Chalabi’s What? An Unexpected Tidbit at the End of a Story about a British Murder Investigation

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Check out the penultimate graph from this excerpt of a British Press Association report today on a shooting in Iraq:

Five Iraqi police officers were identified as murderers by the only surviving witness of a massacre in which a British security worker was shot dead, an inquest heard today.

Former Royal Marine Brian Tilley, 47, was killed when up to six gunmen walked into his girlfriend’s house in the lawless al-Dawrah district of Baghdad and opened fire on May 14 2004.

The only surviving witness was a 15-year-old Iraqi girl known as Sarah, who told American military police the gunmen were wearing Iraqi police uniforms. …

Mr Tilley was dragged into the kitchen where he was beaten and then shot three times in the back and once in the stomach, Bournemouth, Poole and East Dorset Coroner’s Court heard.

>The gunmen then shot the rest of the occupants, who included Sarah, her mother and her mother’s boyfriend, her aunt, and two female friends, one of whom was Tilley’s girlfriend Iman.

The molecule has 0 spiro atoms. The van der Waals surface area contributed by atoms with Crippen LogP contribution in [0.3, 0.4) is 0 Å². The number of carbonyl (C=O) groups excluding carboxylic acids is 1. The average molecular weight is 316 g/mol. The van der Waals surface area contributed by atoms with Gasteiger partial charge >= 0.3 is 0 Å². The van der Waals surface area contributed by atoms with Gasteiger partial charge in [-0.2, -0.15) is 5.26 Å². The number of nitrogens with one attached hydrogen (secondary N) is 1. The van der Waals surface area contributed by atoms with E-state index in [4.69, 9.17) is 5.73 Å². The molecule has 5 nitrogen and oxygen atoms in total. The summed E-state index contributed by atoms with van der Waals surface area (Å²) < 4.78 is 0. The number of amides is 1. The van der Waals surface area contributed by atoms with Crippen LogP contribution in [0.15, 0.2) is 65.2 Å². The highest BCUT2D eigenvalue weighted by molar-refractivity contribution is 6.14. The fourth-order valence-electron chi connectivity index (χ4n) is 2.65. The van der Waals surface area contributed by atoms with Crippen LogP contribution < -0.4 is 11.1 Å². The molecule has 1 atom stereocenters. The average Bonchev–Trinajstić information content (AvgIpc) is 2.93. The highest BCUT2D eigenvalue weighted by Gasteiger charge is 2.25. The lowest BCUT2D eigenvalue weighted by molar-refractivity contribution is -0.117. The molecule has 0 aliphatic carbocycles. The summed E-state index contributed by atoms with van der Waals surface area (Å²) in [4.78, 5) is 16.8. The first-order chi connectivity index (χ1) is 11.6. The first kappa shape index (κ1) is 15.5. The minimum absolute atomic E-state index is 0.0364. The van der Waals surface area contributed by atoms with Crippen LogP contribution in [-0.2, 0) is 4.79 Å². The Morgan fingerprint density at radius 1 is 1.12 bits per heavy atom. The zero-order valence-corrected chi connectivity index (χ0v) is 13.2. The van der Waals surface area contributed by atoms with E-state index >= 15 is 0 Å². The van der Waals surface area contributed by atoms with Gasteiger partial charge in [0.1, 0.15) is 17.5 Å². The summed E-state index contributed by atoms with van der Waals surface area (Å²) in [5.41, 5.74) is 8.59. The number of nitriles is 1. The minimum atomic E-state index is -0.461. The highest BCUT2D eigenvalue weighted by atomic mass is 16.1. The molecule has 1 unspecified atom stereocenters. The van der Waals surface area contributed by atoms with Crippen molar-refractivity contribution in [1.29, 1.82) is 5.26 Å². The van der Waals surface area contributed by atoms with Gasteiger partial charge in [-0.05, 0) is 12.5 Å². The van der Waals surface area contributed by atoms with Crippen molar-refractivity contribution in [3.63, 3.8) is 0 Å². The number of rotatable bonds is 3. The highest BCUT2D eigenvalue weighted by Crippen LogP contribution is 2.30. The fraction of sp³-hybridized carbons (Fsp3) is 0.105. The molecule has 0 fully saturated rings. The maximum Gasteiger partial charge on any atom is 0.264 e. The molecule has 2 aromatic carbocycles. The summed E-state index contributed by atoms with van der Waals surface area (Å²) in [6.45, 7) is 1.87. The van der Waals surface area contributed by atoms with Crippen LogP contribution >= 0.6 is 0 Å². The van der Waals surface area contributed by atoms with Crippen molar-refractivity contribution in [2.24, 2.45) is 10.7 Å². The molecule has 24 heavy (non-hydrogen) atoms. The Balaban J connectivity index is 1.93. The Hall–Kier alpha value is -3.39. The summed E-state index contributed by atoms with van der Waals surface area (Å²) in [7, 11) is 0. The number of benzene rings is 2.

Despite being shot in the head, the teenager survived the ordeal, the inquest sitting in Bournemouth heard. […]

Sarah told American military police they were still in their nightclothes when they were woken by the gunmen. …

The teenager gave evidence in a Baghdad court on June 22 2004 before an Iraqi judge, who issued an arrest warrant.[…]

Mr Tilley, from Heckford Road, Poole, was employed by a security company which was working for an Egyptian telecoms firm setting up a mobile phone network across Iraq at the time.

The inquest heard he had been dating Iman for around three months. She had previously been in a relationship with the Iraqi opposition leader Ahmed Chalabi.

A post mortem showed he died from gunshot wounds caused by a high velocity rifle. Mr Morrissey recorded a verdict of unlawful killing.

Gruesome, and curious about Chalabi as well.

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This is a big one for us. So, as we ask you to consider supporting our team's journalism, we thought we'd slow down and check in about where Mother Jones is and where we're going after the chaotic last several years. This comparatively slow moment is also an urgent one for Mother Jones: You can read more in "Slow News Is Good News," and if you're able to, please support our team's hard-hitting journalism and help us reach our big $350,000 goal with a donation today.

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